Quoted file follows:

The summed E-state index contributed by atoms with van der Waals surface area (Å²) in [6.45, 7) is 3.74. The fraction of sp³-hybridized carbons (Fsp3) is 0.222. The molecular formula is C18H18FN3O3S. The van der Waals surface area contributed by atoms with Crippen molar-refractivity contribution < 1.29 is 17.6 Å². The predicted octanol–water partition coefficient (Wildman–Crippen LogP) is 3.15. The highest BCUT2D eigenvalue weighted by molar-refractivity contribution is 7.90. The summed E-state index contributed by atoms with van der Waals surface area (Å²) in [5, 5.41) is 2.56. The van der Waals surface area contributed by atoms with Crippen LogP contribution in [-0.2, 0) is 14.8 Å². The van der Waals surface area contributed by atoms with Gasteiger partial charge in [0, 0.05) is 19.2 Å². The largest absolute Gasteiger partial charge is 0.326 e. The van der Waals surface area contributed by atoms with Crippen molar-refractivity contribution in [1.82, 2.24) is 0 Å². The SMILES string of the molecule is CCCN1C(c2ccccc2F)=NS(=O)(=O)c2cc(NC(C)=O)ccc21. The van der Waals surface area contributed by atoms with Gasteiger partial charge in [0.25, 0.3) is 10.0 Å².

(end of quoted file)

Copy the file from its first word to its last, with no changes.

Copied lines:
The summed E-state index contributed by atoms with van der Waals surface area (Å²) in [6.45, 7) is 3.74. The fraction of sp³-hybridized carbons (Fsp3) is 0.222. The molecular formula is C18H18FN3O3S. The van der Waals surface area contributed by atoms with Crippen molar-refractivity contribution < 1.29 is 17.6 Å². The predicted octanol–water partition coefficient (Wildman–Crippen LogP) is 3.15. The highest BCUT2D eigenvalue weighted by molar-refractivity contribution is 7.90. The summed E-state index contributed by atoms with van der Waals surface area (Å²) in [5, 5.41) is 2.56. The van der Waals surface area contributed by atoms with Crippen LogP contribution in [-0.2, 0) is 14.8 Å². The van der Waals surface area contributed by atoms with Gasteiger partial charge in [0, 0.05) is 19.2 Å². The largest absolute Gasteiger partial charge is 0.326 e. The van der Waals surface area contributed by atoms with Crippen molar-refractivity contribution in [1.82, 2.24) is 0 Å². The SMILES string of the molecule is CCCN1C(c2ccccc2F)=NS(=O)(=O)c2cc(NC(C)=O)ccc21. The van der Waals surface area contributed by atoms with Gasteiger partial charge in [0.25, 0.3) is 10.0 Å².